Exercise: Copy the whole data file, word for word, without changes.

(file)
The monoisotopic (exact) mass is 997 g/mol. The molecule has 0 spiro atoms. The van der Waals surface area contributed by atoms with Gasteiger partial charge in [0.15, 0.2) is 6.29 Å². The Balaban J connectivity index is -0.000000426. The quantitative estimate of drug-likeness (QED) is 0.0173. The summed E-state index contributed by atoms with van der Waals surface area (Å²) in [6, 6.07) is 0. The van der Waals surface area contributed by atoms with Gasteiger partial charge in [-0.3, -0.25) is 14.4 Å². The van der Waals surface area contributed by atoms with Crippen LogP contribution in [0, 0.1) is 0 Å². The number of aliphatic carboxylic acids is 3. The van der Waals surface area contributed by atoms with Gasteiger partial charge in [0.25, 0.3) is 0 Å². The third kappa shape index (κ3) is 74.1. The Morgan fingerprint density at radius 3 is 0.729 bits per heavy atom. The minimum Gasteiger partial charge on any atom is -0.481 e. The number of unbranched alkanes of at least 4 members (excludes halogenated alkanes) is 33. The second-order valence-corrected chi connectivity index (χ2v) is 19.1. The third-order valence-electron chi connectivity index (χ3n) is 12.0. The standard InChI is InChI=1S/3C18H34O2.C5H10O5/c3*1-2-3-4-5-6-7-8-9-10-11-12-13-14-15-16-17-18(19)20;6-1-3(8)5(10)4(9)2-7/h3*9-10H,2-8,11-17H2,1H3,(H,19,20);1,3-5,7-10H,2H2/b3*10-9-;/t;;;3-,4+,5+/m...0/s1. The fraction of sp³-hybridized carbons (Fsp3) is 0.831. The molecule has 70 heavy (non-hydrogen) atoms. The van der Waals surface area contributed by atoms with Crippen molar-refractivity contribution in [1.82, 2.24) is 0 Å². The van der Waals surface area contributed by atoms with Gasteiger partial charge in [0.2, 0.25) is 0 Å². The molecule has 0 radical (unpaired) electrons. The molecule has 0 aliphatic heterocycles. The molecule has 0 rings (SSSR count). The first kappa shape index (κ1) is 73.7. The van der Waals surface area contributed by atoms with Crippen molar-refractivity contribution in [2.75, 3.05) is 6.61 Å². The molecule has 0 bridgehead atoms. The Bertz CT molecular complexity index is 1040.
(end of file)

The monoisotopic (exact) mass is 997 g/mol. The molecule has 0 spiro atoms. The van der Waals surface area contributed by atoms with Gasteiger partial charge in [0.15, 0.2) is 6.29 Å². The Balaban J connectivity index is -0.000000426. The quantitative estimate of drug-likeness (QED) is 0.0173. The summed E-state index contributed by atoms with van der Waals surface area (Å²) in [6, 6.07) is 0. The van der Waals surface area contributed by atoms with Gasteiger partial charge in [-0.3, -0.25) is 14.4 Å². The van der Waals surface area contributed by atoms with Crippen LogP contribution in [0, 0.1) is 0 Å². The number of aliphatic carboxylic acids is 3. The van der Waals surface area contributed by atoms with Gasteiger partial charge in [0.25, 0.3) is 0 Å². The third kappa shape index (κ3) is 74.1. The Morgan fingerprint density at radius 3 is 0.729 bits per heavy atom. The minimum Gasteiger partial charge on any atom is -0.481 e. The number of unbranched alkanes of at least 4 members (excludes halogenated alkanes) is 33. The second-order valence-corrected chi connectivity index (χ2v) is 19.1. The third-order valence-electron chi connectivity index (χ3n) is 12.0. The standard InChI is InChI=1S/3C18H34O2.C5H10O5/c3*1-2-3-4-5-6-7-8-9-10-11-12-13-14-15-16-17-18(19)20;6-1-3(8)5(10)4(9)2-7/h3*9-10H,2-8,11-17H2,1H3,(H,19,20);1,3-5,7-10H,2H2/b3*10-9-;/t;;;3-,4+,5+/m...0/s1. The fraction of sp³-hybridized carbons (Fsp3) is 0.831. The molecule has 70 heavy (non-hydrogen) atoms. The van der Waals surface area contributed by atoms with Crippen molar-refractivity contribution in [1.82, 2.24) is 0 Å². The van der Waals surface area contributed by atoms with Gasteiger partial charge in [0.2, 0.25) is 0 Å². The molecule has 0 radical (unpaired) electrons. The molecule has 0 aliphatic heterocycles. The molecule has 0 rings (SSSR count). The first kappa shape index (κ1) is 73.7. The van der Waals surface area contributed by atoms with Crippen molar-refractivity contribution in [2.75, 3.05) is 6.61 Å². The molecule has 0 bridgehead atoms. The Bertz CT molecular complexity index is 1040.